November 22, 2017
Earlier this week, a South Philly neighborhood beef of sorts made its way to Reddit, and considering Thanksgiving Eve is often devoid of tangible news, I’d like to share it with you today.
It involves the state senator who took over for Vince Fumo, the weather, fire safety and loud noises.
I’ll let Redditer “torribles” take it from here (and will rely on the Reddit thread as “torribles” did not respond to an email seeking a conversation.)
The title of the thread: “Senator Larry Farnese (D-1st)'s fire alarm goes off every time it rains.”
… Whenever it rains his alarm goes off and most of the 1800 block of Broad St. can hear it. I'm staying at my partner's place, decided to call emergency services, and apparently it goes off every time it rains. The fire department said they've been out here a hundred times. What can I do to help make this less bad?
Among the suggestions received: gather signatures and go to the media.
Some good insight came from a Redditor who identified himself as a firefighter with the all-caps caveat that he does not speak for the department itself. Here’s what he or she wrote:
That's not particularly unusual. I'm a firefighter, and when it rains it triggers a lot of alarms. I should say instead "a lot of alarms trigger when it rains." Not every storm, no rhyme nor reason for this system goes off vs that system doesn't - next rain it might be reversed. It's not like we can say "Oh, it just started raining, we're going to 1234 Elm St in 5 minutes."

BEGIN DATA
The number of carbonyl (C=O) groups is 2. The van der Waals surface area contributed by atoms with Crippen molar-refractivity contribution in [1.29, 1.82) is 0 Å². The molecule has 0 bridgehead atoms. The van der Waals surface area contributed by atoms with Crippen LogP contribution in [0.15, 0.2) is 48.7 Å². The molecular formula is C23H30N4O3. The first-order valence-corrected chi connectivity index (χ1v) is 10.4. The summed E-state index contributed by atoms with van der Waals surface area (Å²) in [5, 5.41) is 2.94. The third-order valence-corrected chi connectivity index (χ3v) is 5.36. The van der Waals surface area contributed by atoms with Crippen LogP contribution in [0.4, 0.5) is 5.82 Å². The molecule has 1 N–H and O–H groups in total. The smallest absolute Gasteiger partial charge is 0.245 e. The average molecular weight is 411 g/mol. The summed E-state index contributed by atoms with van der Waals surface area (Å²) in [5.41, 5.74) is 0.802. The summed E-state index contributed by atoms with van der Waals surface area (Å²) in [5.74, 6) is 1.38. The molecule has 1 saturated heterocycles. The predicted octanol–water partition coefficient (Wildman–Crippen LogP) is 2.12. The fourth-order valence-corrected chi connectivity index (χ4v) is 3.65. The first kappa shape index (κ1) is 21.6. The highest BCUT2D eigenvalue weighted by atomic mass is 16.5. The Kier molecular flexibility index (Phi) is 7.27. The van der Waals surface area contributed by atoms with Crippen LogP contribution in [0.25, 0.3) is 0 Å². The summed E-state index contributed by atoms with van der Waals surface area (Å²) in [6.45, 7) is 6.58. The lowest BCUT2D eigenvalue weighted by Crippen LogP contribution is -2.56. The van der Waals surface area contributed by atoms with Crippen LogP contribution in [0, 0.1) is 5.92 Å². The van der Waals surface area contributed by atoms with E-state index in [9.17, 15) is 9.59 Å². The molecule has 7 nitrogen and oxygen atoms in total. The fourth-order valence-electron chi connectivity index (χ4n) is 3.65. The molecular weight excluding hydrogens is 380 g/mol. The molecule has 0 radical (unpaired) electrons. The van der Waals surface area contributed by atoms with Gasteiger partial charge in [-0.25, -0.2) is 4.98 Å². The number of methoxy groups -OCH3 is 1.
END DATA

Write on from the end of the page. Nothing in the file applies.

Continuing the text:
If it is as consistent as you say, I'd think there's maybe a leak that is shorting out the system. Other possible causes can be due to conditions (barometric pressure, humidity, etc.) affecting one or more sensors. Perhaps temperature/humidity combo is allowing condensate to short, or a micro crack in a circuit board to close...or any of 1000 other variables.
Have you tried talking to the office manager about this, and its effect on the neighborhood? There's not a lot PFD can do about it unless it activates so often that it affects the ability to respond elsewhere. That's something like going off every hour, not once every few days. Even then we'll "refer" the property/system to L&I; they have enforcement authority, not PFD.
We can only force the issue if an emergently dangerous condition exists, like a large apartment building has no functioning system and the building owner refuses to repair it or work with us to otherwise comply with the fire code.
The story was interesting enough for us to reach out to the Fire Department and Farnese’s office to see what exactly is happening. While there's not much research linking rain and false alarms, humidity is often a culprit.
Capt. William Dixon said the department has responded to just three fire alarm-related calls to Farnese’s office at 1802 S. Broad St. thus far in 2017. (Two of the calls were on August 23 and the other was this past Sunday. There was rain on each date.)
Jonathan Rowan, a spokesman to whom Farnese directed questions, confirmed the alarm has sounded inexplicably – and potentially because of rain – three times.
The most recent was Sunday, which happened to be a rainy morning.
“It was going off when I got here,” Rowan explained of Sunday’s predicament, noting that another call was made from the dance studio upstairs, with whom Farnese shares a landlord. “We’ve talked to the landlord who got in touch with the fire-alarm company. They came out and couldn’t figure it out.”
After Sunday’s incident, they’re awaiting the return of the fire alarm experts to take another look.
None of this is to say the alarm hasn’t gone off more often than thrice. If firefighters have responded to the location hundreds of times, well, there's no formal record of that.
Told of the Reddit thread, Rowan noted that they didn’t field a single in-person or phone complaint from neighbors about the mysterious alarm, but vowed to keep us in the loop should they find answers.